His chefs can be seen out foraging for nettles for the” Wild Nettle Tea”and Dillisk for oatcakes. Or wading for seaweed for “Wild Carrigeen and Wild Prawn Bisque”. They pick wild garlic for the “Wild garlic, leek and potato bake” and mushrooms for the “Wild St. Georges mushroom, spinach and gorgonzola risotto”. They are gathering Wild Sea Beet, Wild Rock Samphire, Wild Sorrell and others, all to put into delicious dishes. The book is full of recipes.
“Wild Food” is an eye opener to the harvest nature provides. “Wild Food” by Biddy White Lennon and Evan Doyle is published by O’Brien Press. The Strawberry Tree, Macreddin Village, Aughrim, Co. Wicklow.
No, is the simple answer
The French paradox – in spite of high saturated fat intake, the French die less of coronary heart disease thanks to their higher consumption of red wine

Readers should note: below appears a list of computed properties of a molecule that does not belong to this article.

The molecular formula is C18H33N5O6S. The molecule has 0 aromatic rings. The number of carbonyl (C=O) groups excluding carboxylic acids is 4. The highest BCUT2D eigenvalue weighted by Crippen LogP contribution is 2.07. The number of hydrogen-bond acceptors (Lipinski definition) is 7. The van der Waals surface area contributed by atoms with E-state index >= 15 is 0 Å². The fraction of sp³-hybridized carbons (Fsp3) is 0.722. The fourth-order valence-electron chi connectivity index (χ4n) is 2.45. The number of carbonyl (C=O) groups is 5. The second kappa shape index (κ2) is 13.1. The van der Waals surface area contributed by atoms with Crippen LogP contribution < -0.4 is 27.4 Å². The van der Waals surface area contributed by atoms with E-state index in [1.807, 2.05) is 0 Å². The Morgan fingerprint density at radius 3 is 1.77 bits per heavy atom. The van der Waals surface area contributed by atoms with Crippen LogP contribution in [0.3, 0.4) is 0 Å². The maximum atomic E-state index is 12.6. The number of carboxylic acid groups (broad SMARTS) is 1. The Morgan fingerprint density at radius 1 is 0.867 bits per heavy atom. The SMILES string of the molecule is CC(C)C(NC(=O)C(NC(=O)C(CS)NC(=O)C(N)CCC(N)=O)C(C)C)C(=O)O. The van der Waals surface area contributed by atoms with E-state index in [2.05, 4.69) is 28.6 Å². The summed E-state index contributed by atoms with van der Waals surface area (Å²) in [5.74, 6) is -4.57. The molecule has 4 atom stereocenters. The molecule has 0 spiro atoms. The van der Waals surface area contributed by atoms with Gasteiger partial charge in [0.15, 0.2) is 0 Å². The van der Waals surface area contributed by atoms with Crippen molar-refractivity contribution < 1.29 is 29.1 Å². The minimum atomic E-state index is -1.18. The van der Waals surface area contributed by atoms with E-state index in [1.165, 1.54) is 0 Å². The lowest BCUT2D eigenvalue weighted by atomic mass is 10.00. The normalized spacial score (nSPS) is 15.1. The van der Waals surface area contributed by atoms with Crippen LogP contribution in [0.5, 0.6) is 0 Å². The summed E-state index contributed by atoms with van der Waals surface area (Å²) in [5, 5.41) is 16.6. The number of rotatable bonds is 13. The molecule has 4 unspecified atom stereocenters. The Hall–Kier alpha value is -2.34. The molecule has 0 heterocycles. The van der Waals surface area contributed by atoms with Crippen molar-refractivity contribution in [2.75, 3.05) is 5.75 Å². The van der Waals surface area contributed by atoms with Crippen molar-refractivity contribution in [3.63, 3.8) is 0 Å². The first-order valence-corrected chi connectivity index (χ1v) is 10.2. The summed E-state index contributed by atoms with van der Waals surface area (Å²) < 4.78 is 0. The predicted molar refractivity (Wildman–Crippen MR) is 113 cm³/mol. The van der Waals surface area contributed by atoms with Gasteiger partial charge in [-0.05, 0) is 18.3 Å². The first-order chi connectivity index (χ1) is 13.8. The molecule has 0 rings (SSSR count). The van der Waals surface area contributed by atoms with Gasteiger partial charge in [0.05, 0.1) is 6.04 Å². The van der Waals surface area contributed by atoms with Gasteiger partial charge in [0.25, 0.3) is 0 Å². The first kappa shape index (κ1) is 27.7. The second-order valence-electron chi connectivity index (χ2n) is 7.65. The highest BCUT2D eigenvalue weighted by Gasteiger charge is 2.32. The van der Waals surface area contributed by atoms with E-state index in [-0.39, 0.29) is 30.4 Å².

The concept that drinking red wine can prevent cardiovascular disease dates back to the early nineties, when Serge Renaud and Michel de Lorgeril published a paper in the Lancet entitled, ” Wine, alcohol, platelets and the French paradox for coronary heart disease”. They argued that whereas their consumption of saturated fat was high, mortality from coronary heart disease was low compared to the US and the UK. They called this the “French paradox” The difference was the French drink more red wine, there was some protective polyphenols that came straight from red grapes. The studies were based on data from three French cities, Toulouse, Strasbourg and Lille. CHD mortality was much lower in Toulouse compared to Strasbourg and Lille, however wine consumption was much higher in Toulouse compared to the other two cities.